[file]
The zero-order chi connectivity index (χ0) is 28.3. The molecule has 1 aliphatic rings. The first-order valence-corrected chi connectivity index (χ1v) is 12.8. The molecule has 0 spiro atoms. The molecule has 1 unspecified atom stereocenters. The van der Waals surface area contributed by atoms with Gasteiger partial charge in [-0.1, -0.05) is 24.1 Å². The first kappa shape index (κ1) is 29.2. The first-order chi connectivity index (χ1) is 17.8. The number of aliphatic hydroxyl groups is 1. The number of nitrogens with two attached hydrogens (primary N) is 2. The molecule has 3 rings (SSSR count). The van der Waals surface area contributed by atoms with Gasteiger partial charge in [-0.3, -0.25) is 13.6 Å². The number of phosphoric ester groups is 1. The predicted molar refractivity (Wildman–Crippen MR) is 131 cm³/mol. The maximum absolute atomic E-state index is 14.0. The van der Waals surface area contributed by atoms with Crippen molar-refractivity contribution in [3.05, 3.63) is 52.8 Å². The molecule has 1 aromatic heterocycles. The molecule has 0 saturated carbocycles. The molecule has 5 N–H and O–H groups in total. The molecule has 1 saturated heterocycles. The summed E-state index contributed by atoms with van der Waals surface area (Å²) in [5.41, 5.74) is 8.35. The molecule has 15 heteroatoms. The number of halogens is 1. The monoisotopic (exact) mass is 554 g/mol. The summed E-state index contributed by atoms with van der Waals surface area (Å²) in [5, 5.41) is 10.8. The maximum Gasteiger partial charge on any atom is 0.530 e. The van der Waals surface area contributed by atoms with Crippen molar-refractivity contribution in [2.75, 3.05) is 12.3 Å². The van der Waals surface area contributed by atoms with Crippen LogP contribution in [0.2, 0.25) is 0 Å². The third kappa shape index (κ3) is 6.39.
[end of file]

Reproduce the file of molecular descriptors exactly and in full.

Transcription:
The zero-order chi connectivity index (χ0) is 28.3. The molecule has 1 aliphatic rings. The first-order valence-corrected chi connectivity index (χ1v) is 12.8. The molecule has 0 spiro atoms. The molecule has 1 unspecified atom stereocenters. The van der Waals surface area contributed by atoms with Gasteiger partial charge in [-0.1, -0.05) is 24.1 Å². The first kappa shape index (κ1) is 29.2. The first-order chi connectivity index (χ1) is 17.8. The number of aliphatic hydroxyl groups is 1. The number of nitrogens with two attached hydrogens (primary N) is 2. The molecule has 3 rings (SSSR count). The van der Waals surface area contributed by atoms with Gasteiger partial charge in [-0.3, -0.25) is 13.6 Å². The number of phosphoric ester groups is 1. The predicted molar refractivity (Wildman–Crippen MR) is 131 cm³/mol. The maximum absolute atomic E-state index is 14.0. The van der Waals surface area contributed by atoms with Crippen molar-refractivity contribution in [3.05, 3.63) is 52.8 Å². The molecule has 1 aromatic heterocycles. The molecule has 0 saturated carbocycles. The molecule has 5 N–H and O–H groups in total. The molecule has 1 saturated heterocycles. The summed E-state index contributed by atoms with van der Waals surface area (Å²) in [5.41, 5.74) is 8.35. The molecule has 15 heteroatoms. The number of halogens is 1. The monoisotopic (exact) mass is 554 g/mol. The summed E-state index contributed by atoms with van der Waals surface area (Å²) in [5, 5.41) is 10.8. The maximum Gasteiger partial charge on any atom is 0.530 e. The van der Waals surface area contributed by atoms with Crippen molar-refractivity contribution in [2.75, 3.05) is 12.3 Å². The van der Waals surface area contributed by atoms with Crippen LogP contribution in [0.2, 0.25) is 0 Å². The third kappa shape index (κ3) is 6.39.